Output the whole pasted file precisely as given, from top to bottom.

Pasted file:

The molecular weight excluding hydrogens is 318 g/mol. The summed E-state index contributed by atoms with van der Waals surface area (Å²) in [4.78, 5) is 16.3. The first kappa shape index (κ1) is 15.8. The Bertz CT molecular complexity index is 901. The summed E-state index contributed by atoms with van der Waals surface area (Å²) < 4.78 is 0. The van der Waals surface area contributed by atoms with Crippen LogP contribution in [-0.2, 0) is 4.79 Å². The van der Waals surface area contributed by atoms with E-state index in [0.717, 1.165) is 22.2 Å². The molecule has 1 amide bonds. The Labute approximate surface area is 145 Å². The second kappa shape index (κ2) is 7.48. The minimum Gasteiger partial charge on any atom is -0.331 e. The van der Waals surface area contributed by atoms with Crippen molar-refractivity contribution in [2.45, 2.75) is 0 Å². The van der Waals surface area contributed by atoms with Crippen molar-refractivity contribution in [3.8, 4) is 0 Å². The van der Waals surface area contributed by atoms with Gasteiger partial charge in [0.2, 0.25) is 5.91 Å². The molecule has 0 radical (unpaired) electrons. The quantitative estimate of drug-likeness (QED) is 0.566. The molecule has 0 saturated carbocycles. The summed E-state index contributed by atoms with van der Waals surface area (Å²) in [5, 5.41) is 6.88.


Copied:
The molecular weight excluding hydrogens is 318 g/mol. The summed E-state index contributed by atoms with van der Waals surface area (Å²) in [4.78, 5) is 16.3. The first kappa shape index (κ1) is 15.8. The Bertz CT molecular complexity index is 901. The summed E-state index contributed by atoms with van der Waals surface area (Å²) < 4.78 is 0. The van der Waals surface area contributed by atoms with Crippen LogP contribution in [-0.2, 0) is 4.79 Å². The van der Waals surface area contributed by atoms with E-state index in [0.717, 1.165) is 22.2 Å². The molecule has 1 amide bonds. The Labute approximate surface area is 145 Å². The second kappa shape index (κ2) is 7.48. The minimum Gasteiger partial charge on any atom is -0.331 e. The van der Waals surface area contributed by atoms with Crippen molar-refractivity contribution in [2.45, 2.75) is 0 Å². The van der Waals surface area contributed by atoms with Crippen molar-refractivity contribution in [3.8, 4) is 0 Å². The van der Waals surface area contributed by atoms with Gasteiger partial charge in [0.2, 0.25) is 5.91 Å². The molecule has 0 radical (unpaired) electrons. The quantitative estimate of drug-likeness (QED) is 0.566. The molecule has 0 saturated carbocycles. The summed E-state index contributed by atoms with van der Waals surface area (Å²) in [5, 5.41) is 6.88.